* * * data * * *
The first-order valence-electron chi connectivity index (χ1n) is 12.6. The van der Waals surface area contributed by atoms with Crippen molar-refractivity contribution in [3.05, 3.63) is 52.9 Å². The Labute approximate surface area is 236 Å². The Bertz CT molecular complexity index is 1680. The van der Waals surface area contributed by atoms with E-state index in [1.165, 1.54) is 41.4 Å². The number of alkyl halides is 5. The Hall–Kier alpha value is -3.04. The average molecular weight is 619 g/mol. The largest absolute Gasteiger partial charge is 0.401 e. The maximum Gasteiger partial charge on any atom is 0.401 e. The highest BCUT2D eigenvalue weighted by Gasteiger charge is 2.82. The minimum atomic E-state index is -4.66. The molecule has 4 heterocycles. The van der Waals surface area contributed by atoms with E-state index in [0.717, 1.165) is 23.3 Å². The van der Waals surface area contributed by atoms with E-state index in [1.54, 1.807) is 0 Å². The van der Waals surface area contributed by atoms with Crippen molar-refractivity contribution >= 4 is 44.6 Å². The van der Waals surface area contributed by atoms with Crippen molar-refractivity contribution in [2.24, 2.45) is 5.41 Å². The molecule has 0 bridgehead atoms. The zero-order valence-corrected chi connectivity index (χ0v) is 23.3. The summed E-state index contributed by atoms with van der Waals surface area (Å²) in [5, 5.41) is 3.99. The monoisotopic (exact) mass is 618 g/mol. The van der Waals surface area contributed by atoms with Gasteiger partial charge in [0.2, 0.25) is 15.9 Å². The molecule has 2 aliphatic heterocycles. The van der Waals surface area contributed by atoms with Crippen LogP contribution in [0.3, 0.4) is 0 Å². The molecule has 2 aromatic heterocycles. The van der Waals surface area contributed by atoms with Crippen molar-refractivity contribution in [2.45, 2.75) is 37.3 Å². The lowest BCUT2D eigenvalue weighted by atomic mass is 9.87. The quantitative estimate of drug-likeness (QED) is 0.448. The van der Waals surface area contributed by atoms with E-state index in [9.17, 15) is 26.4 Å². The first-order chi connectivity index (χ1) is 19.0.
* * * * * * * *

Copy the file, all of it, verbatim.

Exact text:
The first-order valence-electron chi connectivity index (χ1n) is 12.6. The van der Waals surface area contributed by atoms with Crippen molar-refractivity contribution in [3.05, 3.63) is 52.9 Å². The Labute approximate surface area is 236 Å². The Bertz CT molecular complexity index is 1680. The van der Waals surface area contributed by atoms with E-state index in [1.165, 1.54) is 41.4 Å². The number of alkyl halides is 5. The Hall–Kier alpha value is -3.04. The average molecular weight is 619 g/mol. The largest absolute Gasteiger partial charge is 0.401 e. The maximum Gasteiger partial charge on any atom is 0.401 e. The highest BCUT2D eigenvalue weighted by Gasteiger charge is 2.82. The minimum atomic E-state index is -4.66. The molecule has 4 heterocycles. The van der Waals surface area contributed by atoms with E-state index in [0.717, 1.165) is 23.3 Å². The van der Waals surface area contributed by atoms with E-state index in [1.54, 1.807) is 0 Å². The van der Waals surface area contributed by atoms with Crippen molar-refractivity contribution >= 4 is 44.6 Å². The van der Waals surface area contributed by atoms with Crippen molar-refractivity contribution in [2.24, 2.45) is 5.41 Å². The molecule has 0 bridgehead atoms. The zero-order valence-corrected chi connectivity index (χ0v) is 23.3. The summed E-state index contributed by atoms with van der Waals surface area (Å²) in [5, 5.41) is 3.99. The monoisotopic (exact) mass is 618 g/mol. The van der Waals surface area contributed by atoms with Gasteiger partial charge in [0.2, 0.25) is 15.9 Å². The molecule has 2 aliphatic heterocycles. The van der Waals surface area contributed by atoms with Crippen LogP contribution in [0.3, 0.4) is 0 Å². The molecule has 2 aromatic heterocycles. The van der Waals surface area contributed by atoms with Crippen molar-refractivity contribution in [2.45, 2.75) is 37.3 Å². The lowest BCUT2D eigenvalue weighted by atomic mass is 9.87. The quantitative estimate of drug-likeness (QED) is 0.448. The van der Waals surface area contributed by atoms with E-state index in [9.17, 15) is 26.4 Å². The first-order chi connectivity index (χ1) is 19.0.